The SFR Program was created as a user-pays, user-benefits program to restore and better manage America’s declining fishery resources and later to enhance safe recreational boating opportunities. The USFWS apportions excise taxes on fishing equipment, motorboat and small engine fuels, import duties, and interest to states and territories based on a formula that is based primarily on land area and the number of paid license holders. Florida in 2010-11 received nearly $12 million of these funds to reinvest in recreational fishing and boating, which respectively provide $7.5 billion and 79,000 jobs, and $16.8 billion and 203,000 jobs in economic benefits to Florida.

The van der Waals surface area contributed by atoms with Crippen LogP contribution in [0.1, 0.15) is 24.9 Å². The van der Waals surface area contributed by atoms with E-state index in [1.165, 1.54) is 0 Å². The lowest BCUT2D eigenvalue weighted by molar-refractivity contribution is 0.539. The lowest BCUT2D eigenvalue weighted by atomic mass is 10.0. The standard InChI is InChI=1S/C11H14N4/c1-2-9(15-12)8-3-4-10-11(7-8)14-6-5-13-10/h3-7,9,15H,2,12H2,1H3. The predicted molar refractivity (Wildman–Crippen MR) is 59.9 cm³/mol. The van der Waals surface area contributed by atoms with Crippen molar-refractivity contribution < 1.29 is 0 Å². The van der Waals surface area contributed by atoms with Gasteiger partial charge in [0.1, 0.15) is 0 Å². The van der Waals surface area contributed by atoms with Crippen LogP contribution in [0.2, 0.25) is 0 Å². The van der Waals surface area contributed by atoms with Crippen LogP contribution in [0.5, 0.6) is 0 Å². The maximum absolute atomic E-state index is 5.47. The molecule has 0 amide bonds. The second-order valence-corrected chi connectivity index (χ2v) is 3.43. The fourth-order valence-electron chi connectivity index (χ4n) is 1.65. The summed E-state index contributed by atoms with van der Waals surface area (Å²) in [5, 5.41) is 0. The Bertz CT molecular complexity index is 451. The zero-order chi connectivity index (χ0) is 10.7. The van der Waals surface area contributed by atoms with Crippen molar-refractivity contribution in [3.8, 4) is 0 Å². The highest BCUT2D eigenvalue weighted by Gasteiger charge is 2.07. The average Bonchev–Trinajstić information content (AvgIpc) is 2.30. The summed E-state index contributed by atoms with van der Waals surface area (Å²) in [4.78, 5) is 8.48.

The bottom line is that SFR is behind not only a great deal of the sportfish management and research activities conducted in Florida, but also supports fishing education and outreach programs. These funds also provide a three-to-one match for FWC’s major boating safety and access (ramps) programs. Without fishing license fees and these matching federal dollars the fishing and boating opportunities here in the Fishing Capital of the World would be vastly reduced and fish populations depleted.